Western media continues to brandish the image of a poor, starving, politically unstable and economically depressed continent marred by violence, corruption, disease and natural disasters. While these images may hold some truth to the general continental condition, there are numerous developments and achievements by researchers in developing nations across Africa who are actively working to mitigate these conditions.
The transdisciplinary research expected to happen at Future Africa at the University of Pretoria in South Africa is key to making this a reality and will be a means by which Africans can take control of their own research output and innovations to find solutions to local problems which have a global impact.
There is a ripple effect with problems faced in Africa that are exacerbated by poverty and the extractive economies that our continent is built upon. Extractive economies mean our raw materials are taken at a low cost and goods produced elsewhere are sold back to Africans at a higher rate. In order for us to achieve a measure of economic independence, self-sufficiency and sustainability, African countries and corporations working in Africa need to invest more in the research and development capacity of our young continent.
The future belongs to Africa
With the average age on the continent being just under 20 years old, and representing around 20% of the world’s population, it stands to reason that the future belongs to Africa. Issues like water and food security, poverty, primary health care and disease control, education, infrastructure development and ethical corporate and political governance issues have an impact throughout the world because what is often brandished in the mainstream media as Africa’s problems, are not Africa’s problems exclusively.
How do we imagine and reimagine Africa’s future if we do not call upon government, funders and the research sector as a whole to invest in finding solutions to pan-African concerns? We need to make an impact today to ensure that Africa has the research and development capacity it needs to ensure that everyday challenges faced by Africans have innovative solutions.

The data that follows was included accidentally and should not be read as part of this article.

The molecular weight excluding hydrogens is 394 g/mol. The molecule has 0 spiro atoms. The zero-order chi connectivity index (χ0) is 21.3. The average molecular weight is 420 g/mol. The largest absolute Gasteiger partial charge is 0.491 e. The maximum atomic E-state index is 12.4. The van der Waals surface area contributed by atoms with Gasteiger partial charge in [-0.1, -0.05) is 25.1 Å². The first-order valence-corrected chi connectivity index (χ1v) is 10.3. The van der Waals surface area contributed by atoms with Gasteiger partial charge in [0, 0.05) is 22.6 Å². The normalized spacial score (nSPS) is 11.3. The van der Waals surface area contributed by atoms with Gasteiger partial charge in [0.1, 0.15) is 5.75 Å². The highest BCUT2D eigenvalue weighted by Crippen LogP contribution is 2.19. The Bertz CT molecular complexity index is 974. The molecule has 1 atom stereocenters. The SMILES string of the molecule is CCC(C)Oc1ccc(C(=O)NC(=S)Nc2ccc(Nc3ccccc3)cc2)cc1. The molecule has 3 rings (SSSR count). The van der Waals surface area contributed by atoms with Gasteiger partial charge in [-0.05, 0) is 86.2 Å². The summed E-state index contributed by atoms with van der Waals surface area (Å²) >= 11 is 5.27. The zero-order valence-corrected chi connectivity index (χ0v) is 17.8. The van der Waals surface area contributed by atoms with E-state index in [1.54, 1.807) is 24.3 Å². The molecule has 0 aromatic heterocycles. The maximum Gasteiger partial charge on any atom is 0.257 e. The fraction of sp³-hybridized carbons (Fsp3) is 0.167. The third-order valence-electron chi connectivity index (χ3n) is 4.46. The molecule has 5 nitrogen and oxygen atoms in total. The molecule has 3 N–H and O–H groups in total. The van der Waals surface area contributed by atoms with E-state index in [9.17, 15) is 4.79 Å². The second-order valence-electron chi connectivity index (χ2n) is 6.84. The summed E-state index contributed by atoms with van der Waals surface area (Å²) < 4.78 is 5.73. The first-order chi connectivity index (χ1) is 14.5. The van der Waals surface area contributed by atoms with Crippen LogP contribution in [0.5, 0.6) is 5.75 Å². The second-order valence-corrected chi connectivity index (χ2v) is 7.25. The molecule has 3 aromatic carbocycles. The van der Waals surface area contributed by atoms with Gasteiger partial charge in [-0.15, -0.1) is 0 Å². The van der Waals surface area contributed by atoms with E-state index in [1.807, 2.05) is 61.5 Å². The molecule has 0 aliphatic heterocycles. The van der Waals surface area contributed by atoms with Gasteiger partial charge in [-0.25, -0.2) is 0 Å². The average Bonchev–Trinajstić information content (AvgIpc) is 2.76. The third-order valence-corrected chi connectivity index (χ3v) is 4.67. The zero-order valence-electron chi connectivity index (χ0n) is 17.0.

As Africans and the Global South in general, we face seemingly insurmountable odds to develop at a faster rate and leapfrog technologies.
Centuries of oppression and colonialism have impacted on our ability to practically overcome a system which seeks to re-enslave us through debt, prejudiced foreign policy, exploitation of our environment and an unwillingness on the part of mainstream science and the media to acknowledge our role in redesigning our collective futures with research and innovation that matters to us, and makes a difference.
We may never win the war against a system that renders our achievements invisible to Western science, but we can make a difference by making use of the technologies, resources and avenues open to us. Knowledge is not what is stored behind a paywall of a publication; it is the wisdom to apply what we know in a practical context and to share our findings for the benefit of society as a whole.
Professor Tawana Kupe is vice-chancellor and principal of the University of Pretoria, South Africa. Future Africa is a trans- and multi-disciplinary research initiative at the University of Pretoria which is committed to finding sustainable solutions to some of the world’s most pressing concerns.